The Senior Secured Term Loan B requires compliance with certain affirmative and negative covenants that are customary for such financings. These include, but are not limited to, restrictions on the Company’s and its restricted subsidiaries’ ability to (i) pay dividends, make distributions, purchase or redeem the Company’s capital stock or its or its subsidiary guarantors’ subordinated indebtedness or make other restricted payments, provided that, so long as there is no default under the Senior Secured Term Loan B and the Company meets a 2.0 to 1.0 consolidated interest coverage ratio test, the Company may pay dividends and make other restricted payments in a cumulative amount that does not exceed 50% of the Company’s consolidated net income for the period beginning October 1, 2012 and ending on the last day of the Company’s most recently ended fiscal quarter for which internal financial statements are available at the time of such dividend or distribution (subject to certain adjustments), (ii) incur or guarantee additional indebtedness or issue preferred stock, (iii) create or incur liens, (iv) create unrestricted subsidiaries, (v) enter into transactions with affiliates, (vi) enter into new lines of business and (vii) transfer or sell assets or enter into mergers. These covenants are subject to important exceptions and qualifications set forth in the Senior Secured Term Loan B, including the ability to incur certain amounts of secured indebtedness to finance the construction of additional drillships.

The Senior Secured Term Loan B contains events of default that are usual and customary for a financing of this type, size and purpose. Upon the occurrence of an event of default, borrowings under the Senior Secured Term Loan B are subject to acceleration.

As of December 31, 2013, we were in compliance with all Senior Secured Term Loan B covenants.

 

Revolving Credit Facility

The Revolving Credit Facility is secured by the Shared Collateral and subject to the provisions of the Intercreditor Agreement.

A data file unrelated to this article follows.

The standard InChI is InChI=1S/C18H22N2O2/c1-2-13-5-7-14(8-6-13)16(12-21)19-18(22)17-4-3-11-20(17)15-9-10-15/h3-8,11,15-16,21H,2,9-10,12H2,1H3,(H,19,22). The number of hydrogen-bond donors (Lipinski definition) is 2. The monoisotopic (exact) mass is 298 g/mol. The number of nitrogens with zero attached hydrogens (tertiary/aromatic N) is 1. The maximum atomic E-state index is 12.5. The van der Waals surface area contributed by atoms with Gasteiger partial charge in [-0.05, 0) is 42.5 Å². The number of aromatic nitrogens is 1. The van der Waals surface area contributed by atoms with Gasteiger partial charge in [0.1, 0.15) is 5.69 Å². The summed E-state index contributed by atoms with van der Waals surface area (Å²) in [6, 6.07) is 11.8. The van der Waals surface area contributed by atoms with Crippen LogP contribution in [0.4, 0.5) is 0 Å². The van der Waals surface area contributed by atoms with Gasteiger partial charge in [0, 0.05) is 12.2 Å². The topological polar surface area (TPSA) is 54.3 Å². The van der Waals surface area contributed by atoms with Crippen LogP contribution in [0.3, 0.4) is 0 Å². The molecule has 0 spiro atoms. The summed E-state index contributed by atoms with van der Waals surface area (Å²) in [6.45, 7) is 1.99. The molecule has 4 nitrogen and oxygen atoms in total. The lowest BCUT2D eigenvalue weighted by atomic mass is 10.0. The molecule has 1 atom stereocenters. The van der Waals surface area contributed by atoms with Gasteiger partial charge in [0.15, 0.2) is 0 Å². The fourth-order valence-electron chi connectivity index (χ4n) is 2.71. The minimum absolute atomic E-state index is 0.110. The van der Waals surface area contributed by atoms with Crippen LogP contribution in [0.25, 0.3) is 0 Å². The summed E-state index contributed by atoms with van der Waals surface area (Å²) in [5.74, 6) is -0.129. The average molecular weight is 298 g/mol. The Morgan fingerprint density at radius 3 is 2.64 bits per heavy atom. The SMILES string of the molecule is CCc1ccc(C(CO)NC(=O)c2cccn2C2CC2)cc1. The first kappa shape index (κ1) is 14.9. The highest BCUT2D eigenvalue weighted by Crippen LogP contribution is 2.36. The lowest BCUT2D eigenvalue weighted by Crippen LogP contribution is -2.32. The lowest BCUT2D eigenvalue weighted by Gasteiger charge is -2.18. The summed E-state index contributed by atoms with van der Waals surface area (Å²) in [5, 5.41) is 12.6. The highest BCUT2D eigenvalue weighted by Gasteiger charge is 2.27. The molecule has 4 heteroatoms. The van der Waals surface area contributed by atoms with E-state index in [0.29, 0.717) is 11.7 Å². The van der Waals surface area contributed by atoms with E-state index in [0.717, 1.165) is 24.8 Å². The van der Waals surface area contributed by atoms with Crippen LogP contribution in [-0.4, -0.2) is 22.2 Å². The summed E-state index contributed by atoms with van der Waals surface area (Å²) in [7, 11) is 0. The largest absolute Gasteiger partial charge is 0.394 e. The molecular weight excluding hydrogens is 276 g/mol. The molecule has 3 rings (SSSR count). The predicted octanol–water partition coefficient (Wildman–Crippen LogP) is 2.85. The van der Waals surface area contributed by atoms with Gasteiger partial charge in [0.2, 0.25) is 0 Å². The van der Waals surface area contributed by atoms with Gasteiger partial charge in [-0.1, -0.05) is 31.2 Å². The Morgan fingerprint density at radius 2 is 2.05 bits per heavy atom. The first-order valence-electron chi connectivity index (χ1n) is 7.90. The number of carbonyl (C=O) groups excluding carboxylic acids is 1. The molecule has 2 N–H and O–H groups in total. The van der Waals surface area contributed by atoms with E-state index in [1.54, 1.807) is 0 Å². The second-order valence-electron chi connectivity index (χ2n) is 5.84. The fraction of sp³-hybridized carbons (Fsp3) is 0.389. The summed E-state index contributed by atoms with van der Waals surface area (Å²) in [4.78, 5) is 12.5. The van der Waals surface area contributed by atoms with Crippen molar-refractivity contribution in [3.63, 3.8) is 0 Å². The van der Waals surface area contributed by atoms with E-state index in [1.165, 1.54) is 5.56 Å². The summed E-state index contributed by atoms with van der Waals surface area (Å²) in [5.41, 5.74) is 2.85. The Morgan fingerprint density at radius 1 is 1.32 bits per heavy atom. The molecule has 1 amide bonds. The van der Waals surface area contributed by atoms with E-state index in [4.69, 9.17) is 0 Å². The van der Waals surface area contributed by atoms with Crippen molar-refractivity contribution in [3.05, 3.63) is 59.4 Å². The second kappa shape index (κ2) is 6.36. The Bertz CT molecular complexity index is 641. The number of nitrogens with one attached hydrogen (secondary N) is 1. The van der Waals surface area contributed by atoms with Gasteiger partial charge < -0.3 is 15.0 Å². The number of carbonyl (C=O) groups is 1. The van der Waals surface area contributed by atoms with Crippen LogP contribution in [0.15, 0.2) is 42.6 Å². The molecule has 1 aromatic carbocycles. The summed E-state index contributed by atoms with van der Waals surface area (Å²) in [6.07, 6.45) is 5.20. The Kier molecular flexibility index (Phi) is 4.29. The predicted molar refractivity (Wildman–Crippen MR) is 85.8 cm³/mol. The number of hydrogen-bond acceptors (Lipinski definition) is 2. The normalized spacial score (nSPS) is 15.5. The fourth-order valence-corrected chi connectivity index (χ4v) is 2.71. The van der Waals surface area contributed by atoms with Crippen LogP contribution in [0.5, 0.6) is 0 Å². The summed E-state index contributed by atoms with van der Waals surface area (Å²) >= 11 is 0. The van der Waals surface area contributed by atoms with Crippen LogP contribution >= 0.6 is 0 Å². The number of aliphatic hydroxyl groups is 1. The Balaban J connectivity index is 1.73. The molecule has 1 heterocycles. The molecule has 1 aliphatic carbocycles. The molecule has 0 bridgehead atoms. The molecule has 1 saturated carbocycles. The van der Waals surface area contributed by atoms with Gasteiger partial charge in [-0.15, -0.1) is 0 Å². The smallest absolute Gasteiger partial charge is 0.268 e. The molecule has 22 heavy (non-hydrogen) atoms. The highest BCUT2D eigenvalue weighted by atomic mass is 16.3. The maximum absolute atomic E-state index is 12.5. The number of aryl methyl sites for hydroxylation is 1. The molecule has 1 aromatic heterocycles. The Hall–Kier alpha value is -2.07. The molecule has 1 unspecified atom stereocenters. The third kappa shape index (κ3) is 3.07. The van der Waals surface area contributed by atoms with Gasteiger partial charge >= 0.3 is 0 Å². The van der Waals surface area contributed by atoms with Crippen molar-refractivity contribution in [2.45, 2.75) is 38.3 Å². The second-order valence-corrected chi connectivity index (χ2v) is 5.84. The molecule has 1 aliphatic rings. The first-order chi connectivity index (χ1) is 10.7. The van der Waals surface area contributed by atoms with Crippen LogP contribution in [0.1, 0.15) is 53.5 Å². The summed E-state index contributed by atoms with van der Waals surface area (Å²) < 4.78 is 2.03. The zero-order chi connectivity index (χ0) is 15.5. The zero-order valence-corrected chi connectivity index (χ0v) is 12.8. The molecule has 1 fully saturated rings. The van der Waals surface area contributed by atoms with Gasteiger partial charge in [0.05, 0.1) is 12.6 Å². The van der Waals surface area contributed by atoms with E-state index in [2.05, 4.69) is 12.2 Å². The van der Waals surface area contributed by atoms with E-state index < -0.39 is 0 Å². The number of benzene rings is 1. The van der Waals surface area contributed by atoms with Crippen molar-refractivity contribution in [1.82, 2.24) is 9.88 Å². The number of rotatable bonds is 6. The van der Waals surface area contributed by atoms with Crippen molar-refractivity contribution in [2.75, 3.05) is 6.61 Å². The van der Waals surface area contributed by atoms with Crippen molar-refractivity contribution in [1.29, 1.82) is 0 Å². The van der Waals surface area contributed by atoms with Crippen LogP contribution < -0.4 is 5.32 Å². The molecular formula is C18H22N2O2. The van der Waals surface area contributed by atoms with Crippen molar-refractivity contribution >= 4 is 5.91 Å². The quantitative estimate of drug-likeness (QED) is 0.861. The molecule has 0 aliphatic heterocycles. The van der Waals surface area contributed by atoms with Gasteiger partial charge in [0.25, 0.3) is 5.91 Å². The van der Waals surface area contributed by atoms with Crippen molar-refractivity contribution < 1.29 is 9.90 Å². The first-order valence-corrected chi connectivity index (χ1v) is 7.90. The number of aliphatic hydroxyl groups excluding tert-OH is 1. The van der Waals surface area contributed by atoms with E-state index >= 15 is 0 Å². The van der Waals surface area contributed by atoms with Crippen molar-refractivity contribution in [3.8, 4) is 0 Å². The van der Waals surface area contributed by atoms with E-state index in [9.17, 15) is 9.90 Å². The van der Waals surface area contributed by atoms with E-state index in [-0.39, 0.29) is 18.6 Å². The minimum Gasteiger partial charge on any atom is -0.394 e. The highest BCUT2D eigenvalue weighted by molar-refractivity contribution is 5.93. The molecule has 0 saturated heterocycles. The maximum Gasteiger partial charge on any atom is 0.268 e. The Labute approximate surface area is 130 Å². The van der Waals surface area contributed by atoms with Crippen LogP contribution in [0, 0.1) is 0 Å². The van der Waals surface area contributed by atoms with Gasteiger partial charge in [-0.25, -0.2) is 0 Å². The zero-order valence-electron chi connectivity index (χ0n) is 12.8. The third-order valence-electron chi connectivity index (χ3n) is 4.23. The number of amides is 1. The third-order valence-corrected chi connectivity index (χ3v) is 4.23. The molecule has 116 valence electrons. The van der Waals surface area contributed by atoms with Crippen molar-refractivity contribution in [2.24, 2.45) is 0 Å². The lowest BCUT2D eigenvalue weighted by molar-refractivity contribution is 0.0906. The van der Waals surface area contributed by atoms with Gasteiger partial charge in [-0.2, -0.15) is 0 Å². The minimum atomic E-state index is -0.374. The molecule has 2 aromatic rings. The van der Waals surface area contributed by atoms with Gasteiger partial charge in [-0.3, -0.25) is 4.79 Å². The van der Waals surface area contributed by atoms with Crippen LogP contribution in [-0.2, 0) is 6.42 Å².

Borrowings under the Revolving Credit Facility bear interest, at the Company’s option, at either (1) LIBOR plus a margin ranging from 2.5% to 3.25% based on the Company’s leverage ratio, or (2) a rate of interest per annum equal to the highest of (i) the prime rate for such day, (ii) the sum of the federal funds rate plus 0.5% and (iii) 1% per annum above the one-month LIBOR, in each case plus a margin ranging from 1.5% to 2.25% based on the Company’s leverage ratio. Undrawn commitments accrue a fee ranging from 0.7% to 1% per annum based on the Company’s leverage ratio. Interest is payable quarterly.

The Revolving Credit Facility permits loans to be extended up to a maximum sublimit of $200.0 million and permits letters of credit to be issued up to a maximum sublimit of $300.0 million. Outstanding but undrawn letters of credit accrue a fee at a rate equal to the margin on LIBOR loans minus 1%. The Revolving Credit Facility has a maturity date of June 3, 2018.

As of December 31, 2013, no amounts were outstanding under the Revolving Credit Facility and approximately $198.2 million of letters of credit were issued under the Revolving Credit Facility as credit support for temporary import bonds issued in favor of the Government of Nigeria Customs Service.

During the year ended December 31, 2013, we incurred $4.7 million of interest expense on the Revolving Credit Facility. We did not incur interest expense on the Revolving Credit Facility during the years ended December 31, 2012 and 2011.

Borrowings under the Revolving Credit Facility may be prepaid, and commitments under the Revolving Credit Facility may be reduced, in whole or in part at any time, without any premium or penalty other than LIBOR breakage payments.

The Revolving Credit Facility requires compliance with certain affirmative and negative covenants that are customary for such financings. These include, but are not limited to, restrictions on (i) the Company’s ability to pay dividends or make distributions to its shareholders (except for certain specified exceptions, including that the Company may pay dividends or make distributions so long as there is no default under the Revolving Credit Facility and the Company is in pro forma compliance with the leverage ratio and minimum liquidity tests described below after giving effect to such dividend or distribution) and (ii) the Company’s and its subsidiaries’ ability to incur additional indebtedness or liens, sell assets, make investments or engage in transactions with affiliates (except for certain specified exceptions, including the ability to incur certain amounts of secured indebtedness to finance the construction of additional drillships).